MIVA Script

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MIVA Script
Paradigm imperative
Developer Miva Merchant
First appeared 1996 (1996)
Stable release 5.23
Typing discipline Dynamic, loose
OS Cross-platform
License Empresa
Filename extensions .mv, .mvc, mvt
Website http://www.mivascript.com/
Major implementations
Miva Script
Influenced by
C, Perl, Java, C++

Miva Script is a proprietary computer scripting language mainly used for internet applications such as e-commerce. Today it is developed by Miva Merchant, based in San Diego, California. Although quite a number of web hosting companies support Miva Script on their servers, it is significantly less widespread than its popular competitor PHP.


The language was first developed under the name htmlscript by Joe Austin and others in 1995, and a company, htmlscript corporation, was formed the following year.[1]

Miva Script is currently owned and maintained by Miva Merchant, Inc. The origins of Miva Script began in 1993 when David Haldy and Joseph Austin built the first version of HTMLScript. The first version was written in the perl programming language, which was called LEHTML (Logic Enhanced HTML). Joseph Austin wrote a wrapper for it in the C programming language that let it start off as a root process and then downgrade itself immediately to the ownership and permissions of the owner of the script file. This wrapper made it suitable for use with his hosting service which was called Volant Turnpike at the time. Joseph Austin eventually sold Volant Turnpike to Dave Haldy. Perl allowed self-executing code, so LEHTML did not have its own expression analyzer and just parsed the expression into Perl syntax and then passed it into Perl. Volant Turnpike users liked using LEHTML, so Joseph Austin and Ron Ahern wrote an expression analyzer and re-implemented the LEHTML syntax in the C programming language. Joseph Austin called the end result HTMLScript and registered the name with the USPTO. Joseph Austin, Troy McCasland and Derek Finley were the founders of the company called HTMLScript Corporation.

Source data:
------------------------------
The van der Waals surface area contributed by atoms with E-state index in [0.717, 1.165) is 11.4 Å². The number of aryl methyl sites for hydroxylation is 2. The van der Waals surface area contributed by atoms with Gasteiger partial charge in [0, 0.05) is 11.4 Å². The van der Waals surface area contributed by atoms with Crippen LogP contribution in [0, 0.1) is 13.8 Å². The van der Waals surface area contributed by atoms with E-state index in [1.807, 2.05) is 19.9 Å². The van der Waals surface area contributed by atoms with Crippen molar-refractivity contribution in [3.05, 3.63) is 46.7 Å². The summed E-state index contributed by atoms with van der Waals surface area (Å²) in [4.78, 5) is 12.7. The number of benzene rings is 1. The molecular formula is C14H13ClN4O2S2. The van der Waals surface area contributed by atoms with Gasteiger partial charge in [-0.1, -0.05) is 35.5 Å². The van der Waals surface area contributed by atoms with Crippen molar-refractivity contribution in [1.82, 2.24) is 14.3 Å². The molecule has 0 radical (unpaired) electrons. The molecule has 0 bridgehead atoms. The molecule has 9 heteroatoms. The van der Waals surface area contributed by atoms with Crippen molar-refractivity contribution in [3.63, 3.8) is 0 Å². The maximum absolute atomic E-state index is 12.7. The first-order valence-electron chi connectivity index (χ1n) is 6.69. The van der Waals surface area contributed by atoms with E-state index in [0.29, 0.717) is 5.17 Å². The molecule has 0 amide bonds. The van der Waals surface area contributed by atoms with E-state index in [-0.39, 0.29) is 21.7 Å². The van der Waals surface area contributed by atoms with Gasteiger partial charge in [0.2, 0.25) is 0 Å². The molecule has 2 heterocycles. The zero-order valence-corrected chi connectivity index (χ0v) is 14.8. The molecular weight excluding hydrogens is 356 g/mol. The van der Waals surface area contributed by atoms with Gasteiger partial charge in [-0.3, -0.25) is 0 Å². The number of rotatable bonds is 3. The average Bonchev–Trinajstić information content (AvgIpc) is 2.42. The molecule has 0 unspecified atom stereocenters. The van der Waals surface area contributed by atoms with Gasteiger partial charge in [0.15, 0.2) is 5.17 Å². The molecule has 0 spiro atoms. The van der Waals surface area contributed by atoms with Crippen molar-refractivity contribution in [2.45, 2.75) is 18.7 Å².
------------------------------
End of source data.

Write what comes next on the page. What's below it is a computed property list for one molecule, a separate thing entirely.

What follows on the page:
HTMLScript did not have the concept of a "WHILE" or "FOR" loop because of the low server processing power at the time. It would be enough to bring the whole server down if even one program ran away. So, Joseph Austin did not implement a loop in order to make it impossible for an HTMLScript server process to run away. Additionally, he implemented the "macro" in the first version of HTMLScript so that it would allow self-executing code. The macro was powerful, but it eventually had some security issues.

In 1997, Jon Burchmore extensively rewrote the language to make it more syntactically consistent, although the new engine supported both old htmlscript and new (named mivascript) syntaxes. Jon Burchmore re-wrote HTMLScript with syntax that Joe developed with the help of SoftQuad, using the emerging XML standard. Jon Burchmore wrote the replacement for KoolKat which then became Miva Merchant. The new end-product supported both the old HTMLScript syntax and new (named Miva Script) syntaxes.

On October 14, 1997, HTMLScript’s name was changed to Miva Script and the company name was changed to Miva. Shortly thereafter, Miva Merchant followed suit for the name of the product. The name “Miva” comes from the Egyptian hieroglyphics for the word “cat.” The word for “cat” is a combination of two symbols: milk basin followed by a quail. The milk basin is pronounced "Mee" and the quail is pronounced "Waa" which combined is how you say cat. Joseph Austin thought this was clever, as they had called KoolKat “an electronic (cat)alog.” Joseph showed it to his German friend who could not pronounce the "Waa" sound and instead kept on pronouncing it as "Va." Joseph Austin registered the domain Miva.com and filed the trademark.[2]